As a sidenote: I also discovered by growing celery myself that pretty much all celery you see in the grocery store has been blanched -- grown in trenches and mounded to prevent the stalks from being exposed to sunlight. That is why standard celery is paler, milder, and more tender than the celery Anne was selling. There is nothing inherently wrong with blanching, and it is a low-tech, ancient technique. However, in the case of celery, it prevents the dark leafy greens from proliferating, and that is the part of the plant that I find most delicious and most useful.

Red Stalk celery is an 18th Century English heirloom with a very strong celery flavor -- it is great for cooking and seasoning, but not really meant to be eaten the way celery is commonly eaten in the US these days (that being on a tray full of unappetizing, dry, and chemical-laden raw vegetable morsels with ranch dressing on the side, or in large raw chunks coated with peanut butter). It's not really a snacking celery.

What it is great for is hearty fall soups, especially with onions. Coarsely chopped leaves and finely chopped stalks make dressing at Thanksgiving a transcendent experience, and for the past few years I have made large pots of soup stock with the greens and stalks to use throughout the winter. It can be harvested at any time from its very young days onward, and it can be harvested a stalk at a time, rather than pulling the whole bunch, which is useful since its flavor is so strong. I use the leaves, finely chopped, in potato salad and to season refrigerator pickled cucumbers.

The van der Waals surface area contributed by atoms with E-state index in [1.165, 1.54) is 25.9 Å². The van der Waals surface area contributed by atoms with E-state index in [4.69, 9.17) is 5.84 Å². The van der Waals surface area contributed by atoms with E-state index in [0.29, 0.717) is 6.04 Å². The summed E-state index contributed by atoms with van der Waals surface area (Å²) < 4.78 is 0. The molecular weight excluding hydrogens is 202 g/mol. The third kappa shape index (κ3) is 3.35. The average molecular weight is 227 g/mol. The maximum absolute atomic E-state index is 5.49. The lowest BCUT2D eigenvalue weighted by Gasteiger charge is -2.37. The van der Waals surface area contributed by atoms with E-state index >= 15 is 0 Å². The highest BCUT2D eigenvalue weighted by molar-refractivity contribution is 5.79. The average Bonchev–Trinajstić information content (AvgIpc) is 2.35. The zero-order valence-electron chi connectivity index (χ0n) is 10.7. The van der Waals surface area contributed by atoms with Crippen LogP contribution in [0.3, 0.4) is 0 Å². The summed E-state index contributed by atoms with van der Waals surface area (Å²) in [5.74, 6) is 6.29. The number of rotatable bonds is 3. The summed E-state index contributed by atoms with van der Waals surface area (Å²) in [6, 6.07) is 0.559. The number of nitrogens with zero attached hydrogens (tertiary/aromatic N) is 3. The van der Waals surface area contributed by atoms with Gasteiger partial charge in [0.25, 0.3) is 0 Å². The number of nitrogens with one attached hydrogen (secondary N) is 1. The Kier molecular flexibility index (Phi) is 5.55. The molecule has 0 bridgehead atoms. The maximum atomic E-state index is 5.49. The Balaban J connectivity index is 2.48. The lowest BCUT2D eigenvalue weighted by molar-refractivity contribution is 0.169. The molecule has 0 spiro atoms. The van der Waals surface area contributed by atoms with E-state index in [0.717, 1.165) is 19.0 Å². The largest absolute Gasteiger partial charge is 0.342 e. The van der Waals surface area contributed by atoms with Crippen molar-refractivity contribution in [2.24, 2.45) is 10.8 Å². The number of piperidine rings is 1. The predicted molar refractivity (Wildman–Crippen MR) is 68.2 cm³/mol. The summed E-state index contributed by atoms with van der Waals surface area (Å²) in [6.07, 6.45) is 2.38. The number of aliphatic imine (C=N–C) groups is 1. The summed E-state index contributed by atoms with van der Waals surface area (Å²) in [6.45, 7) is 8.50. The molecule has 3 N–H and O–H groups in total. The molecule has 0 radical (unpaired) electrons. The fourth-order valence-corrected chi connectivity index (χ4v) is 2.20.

Red Stalk celery is a beautiful, hearty plant in the garden. The stalks are not just red, but many shades of red and green, with hot pink streaks appearing frequently at the base of the bunch. Vegetables sporting hot pink flourishes get extra points with me.

Celery flourishes in cool fall weather, and can last through winter solstice or so here with light protection. We covered our celery bed with Reemay last year, and were able to have fresh celery for cooking on Christmas Day.

Seeds of Change sells seeds for Red Stalk Celery, and probably some other seed companies do too.

So here's to my now-beloved celery, and to trying new things. And to micro- and macro- transformation of our relationships to food!